Born in 1954 in Bombay (now Mumbai), Anish Kapoor moved to London in the early 1970s. Educated in art at the Hornsey College of Art and at the Chelsea School of Art and Design, Kapoor also studied under Paul Neagu, a Romanian- born artist, who was instrumental in helping Kapoor articulate a cross-cultural artistic vision that has served him throughout his career. Kapoor first gained critical recognition in the early 1980s. Since the mid-90s, his work has become more ambitious in scale as he began to explore the notion of void through the creation of works that either seem to recede into the distance, disappear into walls or floors surfaces, or to destabilize assumptions about the physical world. By integrating his sculptures more fully within the surrounding environment, Kapoor’s work was shown in institutions throughout the world such as the Tate Modern in London and the Fabbrica del Vapore in Milan.
Increasingly blurring the boundaries between architecture, design and art, Kapoor has completed several commissioned public installations in the past two decades. In 2006, he received great critical acclaim for his work Cloud Gate, a permanent 110-ton sculpture of polished stainless steel created for Chicago’s millennium Park and for Sky Mirror, a 35-foot diameter concave mirror at the Rockefeller Center in New York.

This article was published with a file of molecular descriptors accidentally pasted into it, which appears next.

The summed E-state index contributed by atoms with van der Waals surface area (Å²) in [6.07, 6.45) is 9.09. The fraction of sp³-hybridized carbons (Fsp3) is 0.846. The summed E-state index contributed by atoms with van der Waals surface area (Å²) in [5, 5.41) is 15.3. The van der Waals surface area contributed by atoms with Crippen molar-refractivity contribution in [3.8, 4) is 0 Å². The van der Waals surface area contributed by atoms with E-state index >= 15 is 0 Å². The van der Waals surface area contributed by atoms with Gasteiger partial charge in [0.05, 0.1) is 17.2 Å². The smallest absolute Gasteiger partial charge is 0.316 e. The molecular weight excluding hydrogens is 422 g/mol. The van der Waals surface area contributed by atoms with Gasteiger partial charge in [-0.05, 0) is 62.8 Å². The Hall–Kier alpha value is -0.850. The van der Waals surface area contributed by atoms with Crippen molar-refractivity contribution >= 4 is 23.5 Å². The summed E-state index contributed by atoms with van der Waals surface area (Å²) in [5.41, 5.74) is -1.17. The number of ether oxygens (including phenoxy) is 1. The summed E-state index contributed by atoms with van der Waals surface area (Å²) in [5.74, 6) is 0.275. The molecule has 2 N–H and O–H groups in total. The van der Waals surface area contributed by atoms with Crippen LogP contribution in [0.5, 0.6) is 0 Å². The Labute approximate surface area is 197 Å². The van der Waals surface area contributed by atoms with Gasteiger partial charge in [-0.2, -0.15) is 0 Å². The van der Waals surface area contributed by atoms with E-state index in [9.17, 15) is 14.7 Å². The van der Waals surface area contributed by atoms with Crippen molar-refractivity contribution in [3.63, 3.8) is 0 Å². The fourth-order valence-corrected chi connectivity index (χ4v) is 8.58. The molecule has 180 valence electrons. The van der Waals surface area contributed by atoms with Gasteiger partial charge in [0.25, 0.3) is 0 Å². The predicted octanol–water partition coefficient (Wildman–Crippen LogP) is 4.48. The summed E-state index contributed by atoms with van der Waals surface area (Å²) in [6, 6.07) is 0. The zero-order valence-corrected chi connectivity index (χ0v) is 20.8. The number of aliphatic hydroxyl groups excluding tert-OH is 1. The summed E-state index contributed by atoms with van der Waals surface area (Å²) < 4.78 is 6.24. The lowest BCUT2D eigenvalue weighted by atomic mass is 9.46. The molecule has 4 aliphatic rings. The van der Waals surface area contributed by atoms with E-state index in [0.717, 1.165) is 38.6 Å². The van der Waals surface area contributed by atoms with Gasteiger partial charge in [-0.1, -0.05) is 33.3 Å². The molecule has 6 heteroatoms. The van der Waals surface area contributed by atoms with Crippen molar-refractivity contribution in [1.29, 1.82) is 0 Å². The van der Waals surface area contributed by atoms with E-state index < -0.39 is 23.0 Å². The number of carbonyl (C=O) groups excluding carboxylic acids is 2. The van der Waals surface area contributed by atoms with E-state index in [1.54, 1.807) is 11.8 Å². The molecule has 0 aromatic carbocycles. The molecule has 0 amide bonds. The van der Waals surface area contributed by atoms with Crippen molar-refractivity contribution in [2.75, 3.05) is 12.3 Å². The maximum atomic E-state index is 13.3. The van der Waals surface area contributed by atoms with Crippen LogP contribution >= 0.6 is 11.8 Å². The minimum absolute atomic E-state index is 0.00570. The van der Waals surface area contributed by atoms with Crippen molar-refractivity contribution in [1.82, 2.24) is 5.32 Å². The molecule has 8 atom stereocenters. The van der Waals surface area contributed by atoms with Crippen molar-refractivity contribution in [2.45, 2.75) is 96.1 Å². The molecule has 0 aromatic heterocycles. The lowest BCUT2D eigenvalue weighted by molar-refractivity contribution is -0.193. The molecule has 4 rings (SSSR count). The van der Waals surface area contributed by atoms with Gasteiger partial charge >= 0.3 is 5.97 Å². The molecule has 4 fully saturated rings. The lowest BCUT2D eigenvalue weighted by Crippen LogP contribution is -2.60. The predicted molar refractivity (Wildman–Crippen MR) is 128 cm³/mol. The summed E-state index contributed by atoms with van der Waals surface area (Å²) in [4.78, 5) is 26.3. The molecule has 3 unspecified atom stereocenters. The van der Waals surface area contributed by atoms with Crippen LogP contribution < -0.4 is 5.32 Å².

Today, Kapoor has reached international status. Having received many international awards and honors – including the Premio Duemila at the Venice Biennale (representing Britain, 1990), the Turner Prize at the Tate Gallery, London (1991) and the Praemium Imperiale at the Japan Art Association (2011) – Kapoor has had a major exhibition of his work in the gardens of the Palace of Versailles (2015) and solo exhibitions at venues around the world, including the Institute of Contemporary Art, Boston (2008); Royal Academy of Arts, London (2009); National Gallery of Modern Art, New Delhi (2010); Guggenheim Museum Bilbao (2010); and the École national supérieure des beaux-arts de Paris (2011). Kapoor lives and works in London.